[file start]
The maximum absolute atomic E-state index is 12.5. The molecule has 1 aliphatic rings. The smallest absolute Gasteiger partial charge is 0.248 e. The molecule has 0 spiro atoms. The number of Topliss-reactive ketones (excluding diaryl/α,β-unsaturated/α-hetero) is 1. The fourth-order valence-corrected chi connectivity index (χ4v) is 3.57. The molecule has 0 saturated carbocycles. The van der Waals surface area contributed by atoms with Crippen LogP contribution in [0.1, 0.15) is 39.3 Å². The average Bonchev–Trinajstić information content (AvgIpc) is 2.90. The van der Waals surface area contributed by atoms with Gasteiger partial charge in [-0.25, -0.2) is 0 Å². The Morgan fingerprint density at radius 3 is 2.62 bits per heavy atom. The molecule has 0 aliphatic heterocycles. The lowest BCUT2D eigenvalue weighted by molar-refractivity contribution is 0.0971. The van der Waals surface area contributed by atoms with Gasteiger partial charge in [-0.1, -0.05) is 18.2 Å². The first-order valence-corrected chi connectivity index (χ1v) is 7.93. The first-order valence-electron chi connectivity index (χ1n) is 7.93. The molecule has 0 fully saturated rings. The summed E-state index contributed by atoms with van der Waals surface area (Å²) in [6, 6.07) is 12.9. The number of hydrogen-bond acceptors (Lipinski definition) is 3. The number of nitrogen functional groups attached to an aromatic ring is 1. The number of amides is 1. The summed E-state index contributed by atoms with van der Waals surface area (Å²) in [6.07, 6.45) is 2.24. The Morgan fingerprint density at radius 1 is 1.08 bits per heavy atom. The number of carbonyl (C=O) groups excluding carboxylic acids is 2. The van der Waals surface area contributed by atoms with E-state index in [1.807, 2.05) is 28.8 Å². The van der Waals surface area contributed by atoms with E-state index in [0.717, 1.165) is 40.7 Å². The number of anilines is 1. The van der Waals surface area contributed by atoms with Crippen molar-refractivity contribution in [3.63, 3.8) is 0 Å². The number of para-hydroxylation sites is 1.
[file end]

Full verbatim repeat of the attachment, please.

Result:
The maximum absolute atomic E-state index is 12.5. The molecule has 1 aliphatic rings. The smallest absolute Gasteiger partial charge is 0.248 e. The molecule has 0 spiro atoms. The number of Topliss-reactive ketones (excluding diaryl/α,β-unsaturated/α-hetero) is 1. The fourth-order valence-corrected chi connectivity index (χ4v) is 3.57. The molecule has 0 saturated carbocycles. The van der Waals surface area contributed by atoms with Crippen LogP contribution in [0.1, 0.15) is 39.3 Å². The average Bonchev–Trinajstić information content (AvgIpc) is 2.90. The van der Waals surface area contributed by atoms with Gasteiger partial charge in [-0.25, -0.2) is 0 Å². The Morgan fingerprint density at radius 3 is 2.62 bits per heavy atom. The molecule has 0 aliphatic heterocycles. The lowest BCUT2D eigenvalue weighted by molar-refractivity contribution is 0.0971. The van der Waals surface area contributed by atoms with Gasteiger partial charge in [-0.1, -0.05) is 18.2 Å². The first-order valence-corrected chi connectivity index (χ1v) is 7.93. The first-order valence-electron chi connectivity index (χ1n) is 7.93. The molecule has 0 fully saturated rings. The summed E-state index contributed by atoms with van der Waals surface area (Å²) in [6, 6.07) is 12.9. The number of hydrogen-bond acceptors (Lipinski definition) is 3. The number of nitrogen functional groups attached to an aromatic ring is 1. The number of amides is 1. The summed E-state index contributed by atoms with van der Waals surface area (Å²) in [6.07, 6.45) is 2.24. The Morgan fingerprint density at radius 1 is 1.08 bits per heavy atom. The number of carbonyl (C=O) groups excluding carboxylic acids is 2. The van der Waals surface area contributed by atoms with E-state index in [1.807, 2.05) is 28.8 Å². The van der Waals surface area contributed by atoms with E-state index in [0.717, 1.165) is 40.7 Å². The number of anilines is 1. The van der Waals surface area contributed by atoms with Crippen molar-refractivity contribution in [3.63, 3.8) is 0 Å². The number of para-hydroxylation sites is 1.